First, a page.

Museum De Waag is located in one of the oldest weighing houses in the Netherlands. Situated on the Brink of Deventer, the building is one of the city’s iconic monuments. Ideally located on the banks of the river IJssel, Deventer played an important role in the Hanzeatic League. In 1344 the city was granted the right to organise annual fairs, and by 1386 Deventer held five such events every year. Traders and merchants from all wind directions flocked to Deventer to sell their products at the Brink. Fair trade was considered to be of vital importance, and measures were put in place to ensure the accurate weighing and sizing of goods. Constructed in 1528, the weighing house employed gauges and inspectors who weighed and sized products that were offered for sale by merchants. The proceeds from weighing and inspection became a primary source of income for the city. Deventer came to full bloom and prosperity in the 14th and 15th century, but the outbreak of the Eighty Years’ War led to a dramatic decline in the city’s trading position.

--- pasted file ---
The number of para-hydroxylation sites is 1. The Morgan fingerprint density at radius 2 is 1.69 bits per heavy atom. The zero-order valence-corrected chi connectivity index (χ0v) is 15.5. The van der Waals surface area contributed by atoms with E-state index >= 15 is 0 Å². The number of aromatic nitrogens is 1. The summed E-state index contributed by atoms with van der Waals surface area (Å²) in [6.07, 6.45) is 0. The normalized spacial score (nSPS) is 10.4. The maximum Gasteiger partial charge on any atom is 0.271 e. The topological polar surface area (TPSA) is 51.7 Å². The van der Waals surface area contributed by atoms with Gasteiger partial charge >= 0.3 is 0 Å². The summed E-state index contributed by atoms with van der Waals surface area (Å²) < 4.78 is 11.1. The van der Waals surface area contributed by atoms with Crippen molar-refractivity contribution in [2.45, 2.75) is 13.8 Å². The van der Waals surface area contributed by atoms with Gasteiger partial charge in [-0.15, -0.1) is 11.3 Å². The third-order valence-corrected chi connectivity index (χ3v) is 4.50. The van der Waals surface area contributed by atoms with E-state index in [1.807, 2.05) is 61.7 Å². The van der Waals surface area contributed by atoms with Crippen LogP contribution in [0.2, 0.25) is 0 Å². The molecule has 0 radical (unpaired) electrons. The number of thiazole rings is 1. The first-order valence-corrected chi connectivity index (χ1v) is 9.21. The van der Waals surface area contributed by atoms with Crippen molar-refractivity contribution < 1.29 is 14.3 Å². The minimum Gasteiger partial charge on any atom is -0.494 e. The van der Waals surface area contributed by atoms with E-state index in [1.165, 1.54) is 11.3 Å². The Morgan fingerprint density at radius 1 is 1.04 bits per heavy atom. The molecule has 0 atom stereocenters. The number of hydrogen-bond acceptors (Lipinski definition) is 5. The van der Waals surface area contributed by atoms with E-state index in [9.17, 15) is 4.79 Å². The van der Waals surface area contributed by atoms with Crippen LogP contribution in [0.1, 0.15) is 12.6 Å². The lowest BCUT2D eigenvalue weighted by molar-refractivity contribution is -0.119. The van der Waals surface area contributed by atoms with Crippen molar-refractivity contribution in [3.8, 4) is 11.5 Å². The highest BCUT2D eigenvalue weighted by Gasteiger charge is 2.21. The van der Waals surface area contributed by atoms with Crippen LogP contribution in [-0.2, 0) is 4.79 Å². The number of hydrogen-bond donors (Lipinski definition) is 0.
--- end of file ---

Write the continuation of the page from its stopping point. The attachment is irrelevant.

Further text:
The Late Gothic building has three floors and features a stepped tower, a clock and three spiked towers. In 1643, a Late Mannerist landing with three columns was added to the front of the building, which also features staircases at both sides. Remarkable is the slightly slanting position of the construction. The monumental building is approximately 80 cm out of plumb, due to compacting of the soil beneath the old rampart, which ran along the Brink and on which the building was constructed.
All weighing activities were discontinued in the 19th century, after which the building became a so-called ‘Teekenschool’, a drawing school. For a brief period of time, it was even used as a telegraph station. The iconic building was turned into a museum in 1915, exhibiting the historical treasures of the city in a monumental setting ever since.